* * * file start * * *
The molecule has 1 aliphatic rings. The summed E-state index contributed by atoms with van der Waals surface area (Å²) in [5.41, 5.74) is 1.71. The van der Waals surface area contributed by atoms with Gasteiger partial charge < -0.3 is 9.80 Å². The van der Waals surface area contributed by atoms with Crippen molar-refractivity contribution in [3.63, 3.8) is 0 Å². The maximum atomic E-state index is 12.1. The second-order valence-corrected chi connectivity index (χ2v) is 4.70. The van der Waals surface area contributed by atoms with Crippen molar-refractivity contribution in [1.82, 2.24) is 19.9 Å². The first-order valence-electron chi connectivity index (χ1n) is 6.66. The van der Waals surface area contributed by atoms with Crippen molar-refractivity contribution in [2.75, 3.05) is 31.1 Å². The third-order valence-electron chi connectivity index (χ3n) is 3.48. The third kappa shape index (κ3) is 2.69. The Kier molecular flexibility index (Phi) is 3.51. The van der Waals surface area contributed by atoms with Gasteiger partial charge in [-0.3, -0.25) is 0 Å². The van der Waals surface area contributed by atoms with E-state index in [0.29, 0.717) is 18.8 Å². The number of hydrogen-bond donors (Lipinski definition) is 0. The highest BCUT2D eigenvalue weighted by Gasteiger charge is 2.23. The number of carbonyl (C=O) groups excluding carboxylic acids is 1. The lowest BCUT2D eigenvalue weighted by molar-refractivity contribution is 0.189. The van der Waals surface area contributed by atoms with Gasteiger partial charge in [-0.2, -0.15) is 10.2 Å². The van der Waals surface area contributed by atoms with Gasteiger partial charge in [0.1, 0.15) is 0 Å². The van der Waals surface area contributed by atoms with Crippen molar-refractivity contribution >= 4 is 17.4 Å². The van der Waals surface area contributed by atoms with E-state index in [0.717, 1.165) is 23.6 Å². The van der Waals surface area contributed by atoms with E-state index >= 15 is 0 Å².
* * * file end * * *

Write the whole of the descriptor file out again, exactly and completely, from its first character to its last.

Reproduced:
The molecule has 1 aliphatic rings. The summed E-state index contributed by atoms with van der Waals surface area (Å²) in [5.41, 5.74) is 1.71. The van der Waals surface area contributed by atoms with Gasteiger partial charge < -0.3 is 9.80 Å². The van der Waals surface area contributed by atoms with Crippen molar-refractivity contribution in [3.63, 3.8) is 0 Å². The maximum atomic E-state index is 12.1. The second-order valence-corrected chi connectivity index (χ2v) is 4.70. The van der Waals surface area contributed by atoms with Crippen molar-refractivity contribution in [1.82, 2.24) is 19.9 Å². The first-order valence-electron chi connectivity index (χ1n) is 6.66. The van der Waals surface area contributed by atoms with Crippen molar-refractivity contribution in [2.75, 3.05) is 31.1 Å². The third-order valence-electron chi connectivity index (χ3n) is 3.48. The third kappa shape index (κ3) is 2.69. The Kier molecular flexibility index (Phi) is 3.51. The van der Waals surface area contributed by atoms with Gasteiger partial charge in [-0.3, -0.25) is 0 Å². The van der Waals surface area contributed by atoms with E-state index in [0.29, 0.717) is 18.8 Å². The number of hydrogen-bond donors (Lipinski definition) is 0. The highest BCUT2D eigenvalue weighted by Gasteiger charge is 2.23. The number of carbonyl (C=O) groups excluding carboxylic acids is 1. The lowest BCUT2D eigenvalue weighted by molar-refractivity contribution is 0.189. The van der Waals surface area contributed by atoms with Gasteiger partial charge in [-0.2, -0.15) is 10.2 Å². The van der Waals surface area contributed by atoms with Gasteiger partial charge in [0.1, 0.15) is 0 Å². The van der Waals surface area contributed by atoms with Crippen molar-refractivity contribution >= 4 is 17.4 Å². The van der Waals surface area contributed by atoms with E-state index in [0.717, 1.165) is 23.6 Å². The van der Waals surface area contributed by atoms with E-state index >= 15 is 0 Å².